Thanksgiving is upon us. It is a day of both joy and dread. Football and food comas. A day off… to enjoy stressful, late-night savings. And one can’t forget family time and… uh oh… a whole day with the family? Like it or not, Thanksgiving is a tradition. A mixed bag, but a tradition nonetheless.
You’ll be hard pressed to get through the Thanksgiving holiday without some mention of the story of the first Thanksgiving dinner. You know… the one where the Pilgrims were on the verge of starvation until the locals came and supplied them with a massive feast, helping to keep them alive for the winter. Which begs the question, does karma exist? Or does karma take a really, really, really long view on things? But I digress.
Like about 91.2% of bloggers out there, I was interested in doing a Thanksgiving blog with a unique take on turkeys. I was having a hard time finding anything interesting, new and relevant, until I stumbled upon the symbolic meaning of turkeys.
To many native cultures in North America, the turkey represents abundance, giving, and community – all things one would associate with Thanksgiving. I then learned about a Native American practice called The Giveaway, which encapsulates the meaning of the turkey.
The Giveaway is a cultural phenomenon whereby status is achieved in a group by giving away your most prized possessions without the expectation of receiving anything in return. The Giveaway concept was something practiced by many native tribes, so much so that the origins of the practice can’t be pinpointed to a specific group. It was ingrained in the collective culture. The Giveaway was typically done within the context of an event or a ceremony, but not always. For example, in the Lakota tradition, if someone died, many times their family would give away their most prized possessions to others as a way to honor the loved one who had passed on.
There are also countless examples of individuals who had accumulated great wealth who would then give ‘everything’ he/she owned away as a way to gain honor and status within their tribe. Possessions were meant to be given, not owned. Also, gifts received were expected to be used; otherwise, it was viewed as a sign of disrespect. By the way, to the person who gave me the Dr. Scholl’s Foot Spa circa 2008, well… uh… I’m sorry.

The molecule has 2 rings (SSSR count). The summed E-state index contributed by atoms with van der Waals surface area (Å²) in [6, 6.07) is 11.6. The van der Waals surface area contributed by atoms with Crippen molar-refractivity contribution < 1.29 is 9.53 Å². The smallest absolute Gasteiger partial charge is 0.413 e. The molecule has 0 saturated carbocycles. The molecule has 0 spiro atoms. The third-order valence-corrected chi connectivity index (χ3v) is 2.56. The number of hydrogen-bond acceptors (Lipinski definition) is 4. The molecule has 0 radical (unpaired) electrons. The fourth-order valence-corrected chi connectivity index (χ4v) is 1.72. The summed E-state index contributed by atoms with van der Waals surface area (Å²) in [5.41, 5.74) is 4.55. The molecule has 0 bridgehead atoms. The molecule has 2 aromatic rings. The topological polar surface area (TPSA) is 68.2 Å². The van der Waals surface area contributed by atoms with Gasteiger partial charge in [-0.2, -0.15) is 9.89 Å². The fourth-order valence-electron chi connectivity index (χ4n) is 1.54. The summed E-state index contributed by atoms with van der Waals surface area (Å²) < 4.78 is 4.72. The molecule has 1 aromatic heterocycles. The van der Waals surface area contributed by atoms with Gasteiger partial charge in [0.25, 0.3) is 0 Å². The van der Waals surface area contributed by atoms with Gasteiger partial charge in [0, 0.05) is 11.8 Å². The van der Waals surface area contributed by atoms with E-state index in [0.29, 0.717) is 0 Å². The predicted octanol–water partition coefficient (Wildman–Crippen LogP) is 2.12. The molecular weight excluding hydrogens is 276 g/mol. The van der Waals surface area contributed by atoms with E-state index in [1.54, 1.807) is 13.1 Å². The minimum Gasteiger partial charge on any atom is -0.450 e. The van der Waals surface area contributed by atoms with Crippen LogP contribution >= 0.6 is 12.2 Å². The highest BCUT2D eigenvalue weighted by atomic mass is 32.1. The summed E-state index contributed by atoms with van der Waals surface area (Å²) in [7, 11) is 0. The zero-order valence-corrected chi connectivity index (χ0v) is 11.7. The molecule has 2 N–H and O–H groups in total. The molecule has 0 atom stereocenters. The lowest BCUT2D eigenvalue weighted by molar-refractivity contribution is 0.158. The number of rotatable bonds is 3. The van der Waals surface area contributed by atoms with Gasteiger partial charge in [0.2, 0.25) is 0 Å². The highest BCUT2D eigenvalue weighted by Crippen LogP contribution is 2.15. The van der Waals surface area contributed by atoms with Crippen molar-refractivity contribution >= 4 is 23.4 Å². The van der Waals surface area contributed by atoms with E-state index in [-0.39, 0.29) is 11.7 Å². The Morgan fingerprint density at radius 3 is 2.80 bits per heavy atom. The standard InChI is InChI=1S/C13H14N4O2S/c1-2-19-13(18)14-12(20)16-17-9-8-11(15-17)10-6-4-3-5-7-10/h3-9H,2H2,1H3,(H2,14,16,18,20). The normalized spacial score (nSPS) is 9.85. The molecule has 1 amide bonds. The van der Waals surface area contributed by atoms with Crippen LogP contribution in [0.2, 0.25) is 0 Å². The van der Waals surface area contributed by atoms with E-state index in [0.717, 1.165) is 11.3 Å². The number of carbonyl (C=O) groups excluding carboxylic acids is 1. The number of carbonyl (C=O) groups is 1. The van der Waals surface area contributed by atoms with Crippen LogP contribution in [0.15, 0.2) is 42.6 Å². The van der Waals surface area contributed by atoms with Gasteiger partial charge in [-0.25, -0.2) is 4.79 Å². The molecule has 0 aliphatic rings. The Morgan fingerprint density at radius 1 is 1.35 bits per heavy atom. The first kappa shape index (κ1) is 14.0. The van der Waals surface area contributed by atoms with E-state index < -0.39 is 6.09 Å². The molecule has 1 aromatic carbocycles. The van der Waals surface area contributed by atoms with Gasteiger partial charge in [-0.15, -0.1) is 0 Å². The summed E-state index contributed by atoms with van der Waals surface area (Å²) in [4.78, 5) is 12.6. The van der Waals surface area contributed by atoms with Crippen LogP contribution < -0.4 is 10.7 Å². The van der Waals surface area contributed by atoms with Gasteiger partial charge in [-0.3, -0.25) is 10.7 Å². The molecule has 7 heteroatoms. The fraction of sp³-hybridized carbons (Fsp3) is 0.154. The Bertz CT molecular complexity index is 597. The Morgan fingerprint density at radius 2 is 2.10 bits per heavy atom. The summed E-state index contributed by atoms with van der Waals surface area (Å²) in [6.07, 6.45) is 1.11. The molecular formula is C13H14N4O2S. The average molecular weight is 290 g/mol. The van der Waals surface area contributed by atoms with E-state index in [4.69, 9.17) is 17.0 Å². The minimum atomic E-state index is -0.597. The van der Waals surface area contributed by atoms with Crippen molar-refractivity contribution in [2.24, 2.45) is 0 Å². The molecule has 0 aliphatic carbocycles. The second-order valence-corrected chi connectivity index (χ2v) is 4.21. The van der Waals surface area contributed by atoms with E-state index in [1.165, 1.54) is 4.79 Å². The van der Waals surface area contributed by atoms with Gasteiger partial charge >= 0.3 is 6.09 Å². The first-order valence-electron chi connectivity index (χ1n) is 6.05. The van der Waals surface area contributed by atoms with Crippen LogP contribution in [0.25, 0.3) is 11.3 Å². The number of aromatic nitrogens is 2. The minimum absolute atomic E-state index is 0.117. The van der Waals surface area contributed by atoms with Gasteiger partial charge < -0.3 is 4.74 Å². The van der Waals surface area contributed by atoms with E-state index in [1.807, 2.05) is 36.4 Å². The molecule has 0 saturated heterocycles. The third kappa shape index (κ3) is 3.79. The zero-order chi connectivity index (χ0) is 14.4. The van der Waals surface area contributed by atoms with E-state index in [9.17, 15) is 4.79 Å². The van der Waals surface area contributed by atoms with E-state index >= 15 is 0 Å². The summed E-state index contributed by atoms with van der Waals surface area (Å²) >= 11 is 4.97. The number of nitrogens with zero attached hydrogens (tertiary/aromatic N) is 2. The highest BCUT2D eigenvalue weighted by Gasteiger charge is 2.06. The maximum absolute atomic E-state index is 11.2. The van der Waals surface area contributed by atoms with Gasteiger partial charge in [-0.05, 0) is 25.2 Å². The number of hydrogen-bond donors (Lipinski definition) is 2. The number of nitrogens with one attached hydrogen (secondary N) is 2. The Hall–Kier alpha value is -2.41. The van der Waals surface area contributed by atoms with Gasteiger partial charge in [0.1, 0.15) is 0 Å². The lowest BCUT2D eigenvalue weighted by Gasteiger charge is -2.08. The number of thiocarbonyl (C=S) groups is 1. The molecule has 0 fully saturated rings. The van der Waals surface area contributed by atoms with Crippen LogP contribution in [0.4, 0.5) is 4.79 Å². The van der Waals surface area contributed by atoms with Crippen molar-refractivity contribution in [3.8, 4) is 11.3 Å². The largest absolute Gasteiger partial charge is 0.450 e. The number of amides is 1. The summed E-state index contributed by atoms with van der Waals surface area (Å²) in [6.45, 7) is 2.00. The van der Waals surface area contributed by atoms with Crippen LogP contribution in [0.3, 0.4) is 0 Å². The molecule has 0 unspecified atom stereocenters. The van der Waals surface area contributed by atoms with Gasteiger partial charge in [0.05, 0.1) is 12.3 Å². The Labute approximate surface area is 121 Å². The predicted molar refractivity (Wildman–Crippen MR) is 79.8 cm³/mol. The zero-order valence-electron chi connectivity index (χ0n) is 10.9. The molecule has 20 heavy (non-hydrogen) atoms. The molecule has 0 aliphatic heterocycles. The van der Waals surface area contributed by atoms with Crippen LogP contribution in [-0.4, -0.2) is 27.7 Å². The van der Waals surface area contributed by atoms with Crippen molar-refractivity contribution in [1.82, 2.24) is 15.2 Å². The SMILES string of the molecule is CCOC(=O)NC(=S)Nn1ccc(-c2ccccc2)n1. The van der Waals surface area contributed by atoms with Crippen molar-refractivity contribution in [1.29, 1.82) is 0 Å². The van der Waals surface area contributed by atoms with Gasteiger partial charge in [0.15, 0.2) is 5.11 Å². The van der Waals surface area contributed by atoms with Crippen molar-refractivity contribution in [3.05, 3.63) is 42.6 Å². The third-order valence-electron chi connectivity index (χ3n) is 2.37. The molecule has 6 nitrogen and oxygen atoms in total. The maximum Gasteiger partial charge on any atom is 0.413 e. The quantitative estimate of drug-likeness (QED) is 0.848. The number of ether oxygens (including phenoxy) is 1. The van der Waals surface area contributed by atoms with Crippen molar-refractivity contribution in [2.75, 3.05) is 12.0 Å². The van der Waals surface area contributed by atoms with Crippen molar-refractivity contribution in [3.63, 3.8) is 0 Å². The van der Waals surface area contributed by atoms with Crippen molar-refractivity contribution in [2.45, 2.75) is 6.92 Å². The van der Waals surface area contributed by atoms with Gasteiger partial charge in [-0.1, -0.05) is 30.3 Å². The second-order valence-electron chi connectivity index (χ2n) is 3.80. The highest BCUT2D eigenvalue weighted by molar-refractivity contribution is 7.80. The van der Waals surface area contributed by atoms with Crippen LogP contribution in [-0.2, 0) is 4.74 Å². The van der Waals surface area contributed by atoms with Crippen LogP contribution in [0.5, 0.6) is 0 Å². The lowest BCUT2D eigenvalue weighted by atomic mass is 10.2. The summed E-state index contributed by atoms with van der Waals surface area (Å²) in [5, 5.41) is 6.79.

What a simple, yet countercultural concept. Can you imagine giving away your house, car and all of your possessions as a way to gain honor? Talk about having guts and courage! If I were to see someone do that, I would be pretty amazed at their selflessness, but I also have to admit it would be difficult for me not to judge them. “Sucker! It’s 35 degrees here in Wisconsin. You’re in for a long winter!” I kid. I kid…
But is this just a Native American concept? Saint Francis of Assisi appeared to be a big fan of The Giveaway:
“He [St. Francis] was selling cloth and velvet in the marketplace on behalf of his father when a beggar came to him and asked for alms. At the conclusion of his business deal, Francis abandoned his wares and ran after the beggar. When he found him, Francis gave the man everything he had in his pockets. His friends quickly chided and mocked him for his act of charity. When he got home, his father scolded him in rage.” (Chesterton, Gilbert Keith (1924). St. Francis of Assisi (14 ed.). Garden City, New York: Image Books. Pp. 107-108).
There are countless other current and historical figures that lived out his philosophy.
Now I’m curious as to what a true ‘giveaway’ culture would look like in the business world. What would our workplaces be like if those who were the most honored were those who ‘gave away’ the most to those around them? What would happen to titles? Would we value the title of custodian the most? Would helping your coworker obtain a promotion outweigh the desire for our own promotion? I can see it now… fights start erupting over who can help who. No one takes credit for anything. I bet the purpose and organizational culture of corporations would even shift. Would businesses all implode and cease to exist? I think not, but a corporate ‘giveaway’ culture would be an interesting experiment.
So with Thanksgiving upon us, what do you plan to ‘give away’ this holiday season? And if a true ‘giveaway’ leader existed, how would they compare to a ‘servant’ leader? Please leave your comments below.